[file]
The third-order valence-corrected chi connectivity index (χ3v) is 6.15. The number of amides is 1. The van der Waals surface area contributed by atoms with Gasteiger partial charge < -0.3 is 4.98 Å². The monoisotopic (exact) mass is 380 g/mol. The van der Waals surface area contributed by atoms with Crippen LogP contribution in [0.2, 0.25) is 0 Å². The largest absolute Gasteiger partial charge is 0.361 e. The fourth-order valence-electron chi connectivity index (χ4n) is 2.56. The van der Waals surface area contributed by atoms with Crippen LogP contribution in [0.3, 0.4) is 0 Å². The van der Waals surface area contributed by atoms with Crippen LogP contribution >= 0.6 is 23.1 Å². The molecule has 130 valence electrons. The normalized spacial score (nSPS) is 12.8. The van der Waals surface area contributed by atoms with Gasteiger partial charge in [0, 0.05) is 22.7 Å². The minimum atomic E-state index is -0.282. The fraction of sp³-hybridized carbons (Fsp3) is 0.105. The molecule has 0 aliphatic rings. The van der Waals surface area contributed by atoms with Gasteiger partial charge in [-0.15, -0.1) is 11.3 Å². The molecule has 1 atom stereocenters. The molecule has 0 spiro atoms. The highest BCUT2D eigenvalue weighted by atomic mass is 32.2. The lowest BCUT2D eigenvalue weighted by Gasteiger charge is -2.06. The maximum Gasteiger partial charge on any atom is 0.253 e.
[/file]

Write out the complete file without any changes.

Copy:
The third-order valence-corrected chi connectivity index (χ3v) is 6.15. The number of amides is 1. The van der Waals surface area contributed by atoms with Gasteiger partial charge < -0.3 is 4.98 Å². The monoisotopic (exact) mass is 380 g/mol. The van der Waals surface area contributed by atoms with Crippen LogP contribution in [0.2, 0.25) is 0 Å². The largest absolute Gasteiger partial charge is 0.361 e. The fourth-order valence-electron chi connectivity index (χ4n) is 2.56. The van der Waals surface area contributed by atoms with Crippen LogP contribution in [0.3, 0.4) is 0 Å². The van der Waals surface area contributed by atoms with Crippen LogP contribution >= 0.6 is 23.1 Å². The molecule has 130 valence electrons. The normalized spacial score (nSPS) is 12.8. The van der Waals surface area contributed by atoms with Gasteiger partial charge in [0, 0.05) is 22.7 Å². The minimum atomic E-state index is -0.282. The fraction of sp³-hybridized carbons (Fsp3) is 0.105. The molecule has 0 aliphatic rings. The van der Waals surface area contributed by atoms with Gasteiger partial charge in [-0.15, -0.1) is 11.3 Å². The molecule has 1 atom stereocenters. The molecule has 0 spiro atoms. The highest BCUT2D eigenvalue weighted by atomic mass is 32.2. The lowest BCUT2D eigenvalue weighted by Gasteiger charge is -2.06. The maximum Gasteiger partial charge on any atom is 0.253 e.